Taxation without representation in contemporary rural China

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The financial burdens imposed on peasants have become a major source of discontent in the Chinese countryside and a worrisome source of political and social instability for the Chinese government. Throughout the 1990s and into the new century, much of rural China has been in a state of crisis as tension has grown between the peasant masses and the state.

Farmers who bitterly resented the tax burden began increasingly to protest (sometimes violently) against unpredictable and open-ended financial  exactions by predatory local governments. Local rural officials, in turn, are driven by intense pressure to develop and modernize in order to catch up with the more highly developed coastal areas.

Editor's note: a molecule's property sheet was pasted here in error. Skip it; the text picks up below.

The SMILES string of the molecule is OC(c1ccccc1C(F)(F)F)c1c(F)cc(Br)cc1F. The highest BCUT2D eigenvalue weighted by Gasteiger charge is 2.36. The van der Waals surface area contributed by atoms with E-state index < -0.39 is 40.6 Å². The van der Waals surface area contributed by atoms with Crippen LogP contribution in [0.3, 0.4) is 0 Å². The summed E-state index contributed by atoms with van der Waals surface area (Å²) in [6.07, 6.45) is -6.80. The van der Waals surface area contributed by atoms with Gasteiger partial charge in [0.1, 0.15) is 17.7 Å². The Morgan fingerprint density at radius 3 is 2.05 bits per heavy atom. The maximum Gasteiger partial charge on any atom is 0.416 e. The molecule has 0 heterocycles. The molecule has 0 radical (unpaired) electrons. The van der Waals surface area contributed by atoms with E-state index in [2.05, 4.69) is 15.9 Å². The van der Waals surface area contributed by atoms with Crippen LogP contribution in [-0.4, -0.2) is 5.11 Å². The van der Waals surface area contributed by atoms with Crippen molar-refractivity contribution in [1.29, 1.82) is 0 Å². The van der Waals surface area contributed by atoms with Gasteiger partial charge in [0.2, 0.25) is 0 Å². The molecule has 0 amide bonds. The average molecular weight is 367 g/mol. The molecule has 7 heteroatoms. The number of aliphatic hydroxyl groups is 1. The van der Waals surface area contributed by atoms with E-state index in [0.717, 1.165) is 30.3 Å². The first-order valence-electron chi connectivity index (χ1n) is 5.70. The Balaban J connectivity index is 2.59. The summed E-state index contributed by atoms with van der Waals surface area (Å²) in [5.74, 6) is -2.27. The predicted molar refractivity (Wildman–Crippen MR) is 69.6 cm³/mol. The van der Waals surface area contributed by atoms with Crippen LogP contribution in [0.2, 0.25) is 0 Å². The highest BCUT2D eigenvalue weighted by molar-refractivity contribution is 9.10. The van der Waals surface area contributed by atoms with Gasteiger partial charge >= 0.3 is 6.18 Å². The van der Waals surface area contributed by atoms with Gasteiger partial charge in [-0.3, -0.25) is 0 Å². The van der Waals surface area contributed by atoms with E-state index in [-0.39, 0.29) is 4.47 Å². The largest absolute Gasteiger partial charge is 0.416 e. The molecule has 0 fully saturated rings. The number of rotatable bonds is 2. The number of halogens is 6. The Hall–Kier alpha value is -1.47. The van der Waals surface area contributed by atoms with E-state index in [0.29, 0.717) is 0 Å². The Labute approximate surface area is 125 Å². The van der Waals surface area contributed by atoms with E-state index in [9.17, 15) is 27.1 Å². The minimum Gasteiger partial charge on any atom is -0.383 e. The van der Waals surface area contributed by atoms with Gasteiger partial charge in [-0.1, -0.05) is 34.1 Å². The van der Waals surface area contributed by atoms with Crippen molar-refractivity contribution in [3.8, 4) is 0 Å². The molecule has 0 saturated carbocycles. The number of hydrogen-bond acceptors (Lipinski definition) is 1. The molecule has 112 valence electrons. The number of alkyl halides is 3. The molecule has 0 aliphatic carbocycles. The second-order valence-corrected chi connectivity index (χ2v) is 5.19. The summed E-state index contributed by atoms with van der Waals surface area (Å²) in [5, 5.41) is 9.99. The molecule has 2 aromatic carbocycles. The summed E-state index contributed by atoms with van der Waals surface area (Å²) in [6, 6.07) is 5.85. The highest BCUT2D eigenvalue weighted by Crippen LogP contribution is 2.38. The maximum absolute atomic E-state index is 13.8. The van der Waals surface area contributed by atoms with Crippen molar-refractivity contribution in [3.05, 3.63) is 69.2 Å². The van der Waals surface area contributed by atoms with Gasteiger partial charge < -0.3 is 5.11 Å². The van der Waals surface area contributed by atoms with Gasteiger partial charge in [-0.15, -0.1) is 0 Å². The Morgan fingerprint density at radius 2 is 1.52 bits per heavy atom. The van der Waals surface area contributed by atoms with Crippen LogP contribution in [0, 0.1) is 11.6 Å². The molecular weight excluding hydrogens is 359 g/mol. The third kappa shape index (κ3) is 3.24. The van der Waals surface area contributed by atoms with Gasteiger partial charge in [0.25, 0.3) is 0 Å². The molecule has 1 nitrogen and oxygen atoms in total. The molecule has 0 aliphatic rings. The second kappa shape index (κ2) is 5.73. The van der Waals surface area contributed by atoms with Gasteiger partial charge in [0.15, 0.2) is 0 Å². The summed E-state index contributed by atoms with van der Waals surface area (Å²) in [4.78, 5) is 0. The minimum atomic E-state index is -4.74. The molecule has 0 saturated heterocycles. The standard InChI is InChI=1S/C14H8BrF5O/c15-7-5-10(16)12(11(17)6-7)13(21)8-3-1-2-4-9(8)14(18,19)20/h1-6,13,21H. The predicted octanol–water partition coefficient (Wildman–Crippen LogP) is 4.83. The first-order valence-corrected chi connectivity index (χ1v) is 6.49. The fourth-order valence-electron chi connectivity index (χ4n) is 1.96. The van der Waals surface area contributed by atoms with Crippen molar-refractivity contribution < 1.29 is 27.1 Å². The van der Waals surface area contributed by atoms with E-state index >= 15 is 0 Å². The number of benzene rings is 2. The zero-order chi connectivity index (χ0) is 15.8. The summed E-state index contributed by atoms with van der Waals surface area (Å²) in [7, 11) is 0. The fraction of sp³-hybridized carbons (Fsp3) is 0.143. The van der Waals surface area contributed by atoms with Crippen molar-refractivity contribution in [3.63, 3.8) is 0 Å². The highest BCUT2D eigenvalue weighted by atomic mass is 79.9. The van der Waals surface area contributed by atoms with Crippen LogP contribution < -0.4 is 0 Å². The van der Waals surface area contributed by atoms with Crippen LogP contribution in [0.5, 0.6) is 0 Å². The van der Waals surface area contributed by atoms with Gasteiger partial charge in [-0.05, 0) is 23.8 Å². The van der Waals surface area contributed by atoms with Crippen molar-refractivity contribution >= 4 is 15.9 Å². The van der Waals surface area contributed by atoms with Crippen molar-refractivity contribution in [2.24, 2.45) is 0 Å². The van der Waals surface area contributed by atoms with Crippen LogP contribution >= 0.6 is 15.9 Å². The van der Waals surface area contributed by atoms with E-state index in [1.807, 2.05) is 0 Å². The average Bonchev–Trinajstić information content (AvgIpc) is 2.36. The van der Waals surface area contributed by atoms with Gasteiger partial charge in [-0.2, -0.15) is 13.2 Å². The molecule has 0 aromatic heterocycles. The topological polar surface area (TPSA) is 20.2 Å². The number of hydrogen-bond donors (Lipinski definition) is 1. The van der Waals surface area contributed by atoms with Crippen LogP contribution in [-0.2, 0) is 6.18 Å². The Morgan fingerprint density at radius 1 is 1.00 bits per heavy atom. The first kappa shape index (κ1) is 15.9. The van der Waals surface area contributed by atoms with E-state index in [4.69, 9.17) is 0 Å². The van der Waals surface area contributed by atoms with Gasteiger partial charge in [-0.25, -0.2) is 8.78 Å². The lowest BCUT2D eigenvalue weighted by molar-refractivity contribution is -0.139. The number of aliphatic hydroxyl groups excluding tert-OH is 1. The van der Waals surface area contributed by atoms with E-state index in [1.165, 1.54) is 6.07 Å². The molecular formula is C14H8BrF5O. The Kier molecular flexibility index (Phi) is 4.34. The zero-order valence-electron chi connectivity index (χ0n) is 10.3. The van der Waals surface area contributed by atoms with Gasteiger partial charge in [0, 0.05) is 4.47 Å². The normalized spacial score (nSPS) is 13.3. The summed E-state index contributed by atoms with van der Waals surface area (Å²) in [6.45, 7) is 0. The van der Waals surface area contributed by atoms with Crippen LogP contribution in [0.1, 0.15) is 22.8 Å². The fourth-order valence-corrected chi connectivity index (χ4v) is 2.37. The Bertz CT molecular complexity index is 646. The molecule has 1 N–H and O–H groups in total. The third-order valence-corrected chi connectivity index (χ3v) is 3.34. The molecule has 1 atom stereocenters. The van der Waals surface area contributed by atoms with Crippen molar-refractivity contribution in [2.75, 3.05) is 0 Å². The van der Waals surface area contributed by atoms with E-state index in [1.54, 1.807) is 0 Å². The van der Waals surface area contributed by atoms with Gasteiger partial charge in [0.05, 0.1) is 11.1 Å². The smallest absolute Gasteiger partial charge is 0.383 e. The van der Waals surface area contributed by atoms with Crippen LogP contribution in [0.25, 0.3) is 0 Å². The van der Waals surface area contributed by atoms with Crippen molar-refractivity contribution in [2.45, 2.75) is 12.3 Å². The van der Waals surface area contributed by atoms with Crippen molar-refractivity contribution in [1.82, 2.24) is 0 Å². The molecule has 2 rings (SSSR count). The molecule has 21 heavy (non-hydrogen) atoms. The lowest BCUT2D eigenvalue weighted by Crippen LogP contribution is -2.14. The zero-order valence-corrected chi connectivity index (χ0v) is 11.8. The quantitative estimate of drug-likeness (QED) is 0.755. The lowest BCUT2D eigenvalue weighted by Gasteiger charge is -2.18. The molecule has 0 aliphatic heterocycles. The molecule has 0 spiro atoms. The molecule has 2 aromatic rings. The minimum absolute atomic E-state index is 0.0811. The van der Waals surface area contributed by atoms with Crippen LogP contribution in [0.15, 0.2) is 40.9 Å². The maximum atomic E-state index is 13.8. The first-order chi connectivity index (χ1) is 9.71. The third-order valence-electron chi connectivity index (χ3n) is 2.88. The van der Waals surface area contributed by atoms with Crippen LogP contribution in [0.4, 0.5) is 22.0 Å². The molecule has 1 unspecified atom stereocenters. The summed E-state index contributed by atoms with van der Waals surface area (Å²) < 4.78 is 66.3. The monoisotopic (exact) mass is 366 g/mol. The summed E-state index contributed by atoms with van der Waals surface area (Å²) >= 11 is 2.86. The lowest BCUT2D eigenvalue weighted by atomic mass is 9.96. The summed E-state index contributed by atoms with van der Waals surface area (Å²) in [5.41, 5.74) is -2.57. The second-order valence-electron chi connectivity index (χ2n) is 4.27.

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The case studies featured here offer rare insight into Chinese political life in the countryside. This is the first in-depth English study of the problem of aggressive taxation by local governments in contemporary China and its social and political implications. Bernstein and Lu help explain how this has played a large role in defining the relationship between the state and peasants in the reform period. Their analysis adds to the larger debate over whether China’s growing strength could pose a threat to other countries, or whether China’s leaders will be preoccupied with domestic problems such as this one.

The authors also explain why the central government, although often siding with the peasants, has not been able to solve the burden problem by instituting a sound, reliable financial system in the countryside. The regime has, to some extent, sought to empower peasants to defend their interests – informing them about tax rules, expanding the legal system, and instituting village elections – but these attempts have not yet generated enough power from “below” to counter powerful local governments.